There are high expectations for Najee Harris, who is entering his freshman year at Alabama. The 19-year-old running back was considered the top recruit from the class of 2017 and earned attention from several of the major college programs before he even graduated. He verbally committed to Alabama in 2015 when he was only a junior at Antioch High School in Antioch, California.
Harris was born in Martinez, California, a city in the Easy Bay of the San Francisco Bay Area. You can follow Harris on Instagram.
Here’s what you need to know about the 6-foot-2½, 226-pound Harris.
1. 25 Schools Reportedly Made Offers to Harris Before He Chose Alabama
Harris was considered a top recruit even before his senior year in high school. The San Francisco Chronicle reports that he received offers from 25 colleges and universities: Alabama, Arizona, BYU, Cal, Colorado State, Georgia, Hawaii, LSU, Michigan, Notre Dame, Ohio State, Oklahoma State, Ole Miss, Oregon, Oregon State, San Jose State, TCU, Tennessee, Texas, UCLA, USC, Utah, Vanderbilt, Washington and Washington State. He visited several of these schools and attended camps to show off his skills. He was at The Opening at Nike headquarters last year.
Coaches also came to him. Notre Dame’s Brian Kelly and Cal’s Sonny Dykes visited him. Michigan’s Jim Harbaugh made two visits to Antioch High.
“He’s dope,” Harris told the Chronicle of Harbaugh. “Everybody thinks he’s weird, but he’s not weird. I like him a lot. He’s a funny dude. He’s cool.”
But it was all for naught, since AL.com reported back in April 2015 that Harris already verbally committed to Alabama and he followed through.
2. Harris Grew Up in a Rough Home With a Single Mom & A Gunshot Victim Once Fell at Their Door
Harris has had a difficult time at home. As The San Francisco Chronicle notes, his mother, Tianna Hicks, tried her best to have a successful relationship with the father of her children, but it didn’t work out. They moved around a lot, living in the Bay Area and Seattle and were even homeless at some point. They moved to Antioch in summer 2013.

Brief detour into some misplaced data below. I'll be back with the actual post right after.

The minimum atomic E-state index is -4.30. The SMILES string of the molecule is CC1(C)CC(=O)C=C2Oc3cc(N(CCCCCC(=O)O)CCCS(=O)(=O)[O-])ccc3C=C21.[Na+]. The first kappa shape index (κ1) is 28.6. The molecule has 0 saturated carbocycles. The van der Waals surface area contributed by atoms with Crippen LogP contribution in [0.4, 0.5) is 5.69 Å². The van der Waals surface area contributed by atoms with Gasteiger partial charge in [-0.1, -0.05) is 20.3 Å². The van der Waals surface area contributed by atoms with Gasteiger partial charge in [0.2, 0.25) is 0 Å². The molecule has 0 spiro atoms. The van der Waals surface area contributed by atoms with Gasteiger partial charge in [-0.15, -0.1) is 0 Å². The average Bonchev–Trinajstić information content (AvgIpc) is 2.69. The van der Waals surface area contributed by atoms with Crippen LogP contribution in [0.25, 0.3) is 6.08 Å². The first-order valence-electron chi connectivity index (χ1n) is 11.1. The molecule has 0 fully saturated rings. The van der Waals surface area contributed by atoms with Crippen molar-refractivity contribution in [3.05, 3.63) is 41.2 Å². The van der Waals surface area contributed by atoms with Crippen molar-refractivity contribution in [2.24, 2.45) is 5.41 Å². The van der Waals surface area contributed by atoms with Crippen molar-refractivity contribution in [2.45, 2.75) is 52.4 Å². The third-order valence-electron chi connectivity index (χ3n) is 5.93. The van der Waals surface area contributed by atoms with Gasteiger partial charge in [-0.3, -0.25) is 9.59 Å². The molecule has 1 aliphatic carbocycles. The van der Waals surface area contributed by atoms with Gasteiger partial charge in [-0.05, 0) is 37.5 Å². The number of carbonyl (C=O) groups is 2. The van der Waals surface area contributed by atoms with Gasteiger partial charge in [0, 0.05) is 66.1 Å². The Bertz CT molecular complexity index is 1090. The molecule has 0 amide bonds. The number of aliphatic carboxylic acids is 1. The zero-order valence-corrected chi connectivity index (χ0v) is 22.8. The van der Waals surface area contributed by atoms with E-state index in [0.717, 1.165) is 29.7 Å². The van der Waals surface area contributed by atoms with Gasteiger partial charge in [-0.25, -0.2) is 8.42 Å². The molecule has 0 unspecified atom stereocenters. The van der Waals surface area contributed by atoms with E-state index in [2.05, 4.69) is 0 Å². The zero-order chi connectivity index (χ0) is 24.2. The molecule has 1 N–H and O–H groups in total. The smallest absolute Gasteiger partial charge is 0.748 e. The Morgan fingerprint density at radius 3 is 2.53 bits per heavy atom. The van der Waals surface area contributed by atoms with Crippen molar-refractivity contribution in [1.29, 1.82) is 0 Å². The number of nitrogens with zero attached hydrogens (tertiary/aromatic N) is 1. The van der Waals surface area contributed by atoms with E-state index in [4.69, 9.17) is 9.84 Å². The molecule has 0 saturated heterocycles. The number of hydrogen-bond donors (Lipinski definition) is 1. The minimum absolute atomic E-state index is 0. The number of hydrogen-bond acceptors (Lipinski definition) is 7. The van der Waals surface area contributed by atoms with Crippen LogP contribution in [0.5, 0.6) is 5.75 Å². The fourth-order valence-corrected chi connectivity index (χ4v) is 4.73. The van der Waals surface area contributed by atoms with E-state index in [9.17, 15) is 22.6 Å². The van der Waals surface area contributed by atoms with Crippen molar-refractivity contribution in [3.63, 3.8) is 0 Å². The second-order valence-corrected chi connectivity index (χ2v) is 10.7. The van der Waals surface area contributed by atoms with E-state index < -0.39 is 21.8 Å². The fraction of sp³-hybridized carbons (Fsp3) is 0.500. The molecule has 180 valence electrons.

However, Harris’ father continued to struggle with drugs and alcohol. He left and returned to Seattle.
Hicks moved her family to Antioch because of the cheap rents, only to find out later how dangerous it was. One day, she found bullet holes in her garage. One night, Harris saw 30 people fighting out their door.
They eventually moved to another apartment. But one night, a shooting victim fell to the ground at their doorstep. Detectives arrived at the scene.
“At that point, it didn’t really scare me because you hear gunshots over and over again,” Harris recalled. “But it was the first time I saw somebody hit the ground. We were like, ‘Just another day in the hood.’”
Harris told the Chronicle that crime is down in the area and his family still lives there.
“Our neighborhood is not good,” his mother told the Chronicle. “I worry about him walking after dark. That scares me. I’m scared of my neighborhood.”
3. Harris Didn’t Kneel During the National Anthem in High School, but Said He Supports Colin Kaepernick
In his 2016 San Francisco Chronicle profile, Harris said he understands what Colin Kaepernick’s protests, but he didn’t think he was at the level of notoriety where he could kneel during the National Anthem.
“I’m not ready for that yet,” Harris said in 2016. “I’m trying to shy away from the attention for now. They’d be asking me everywhere … but I support Kaepernick.”
Harris does have firsthand experience with the issue Kaepernick tried to bring more attention to when he took a knee during the anthem though.
“It makes you think, ‘Damn, it could happen to anybody,’” he said of the police shootings of African American men. “I don’t drive, but my brothers do. They could get pulled over anytime, so it just makes you think someone has got to do something.”
4. Harris Is Competing With 4 Other Running Backs for Playing Time
As Saturday Down South notes, Alabama is stacked at running back, with Bo Scarborough, Damien Harris, Brian Robinson and Josh Jacobs all competing for opportunities to play. However during practices, Harris displayed a good pass-catching abilities which could help him get time on the field.
That competition has made them all better though, Scarborough, a junior, told AL.com.
“I mean, it’s about helping each other out, showing them the ropes and learning from each other,” Scarbrough said. “Even though we’re the oldest guy, there’s something we can take from the younger guys and we can put it into our perspective. That’s how you make creation.”
Robinson is also a freshman and has impressed veterans on the team.
“Even in the spring [Robinson] just kind of stood out. We were doing team run and he was just, like, running really hard,” redshirt junior guard Ross Pierschbacher told BamaOnLine. “As an offensive lineman you love to see that. He doesn’t shy away from contact, and I’ve continued to see that. He runs angry, so it’s nice.”
5. Head Coach Nick Saban Says Harris Will Make a ‘Significant Contribution’ in His Freshman Season
With all the expectations on Harris’ shoulders, his fans would hope that he’d get playing time in his rookie season. Alabama Head Coach Nick Saban said in August that he predicts Harris will make a major impact on the team.
“I don’t think there’s any question of the fact that he’s done an outstanding job in his development here through spring practice and also fall camp,” Saban said of Harris.
Saban added that Harris could play in the season-opener against FSU.
“Right now, he is going to have an opportunity to play in this game, and I think he’ll make a significant contribution to our team throughout the season. We’re very excited that he’s here and sort of trying to encourage his development in every way that we can so that he can be a very positive performer for us.”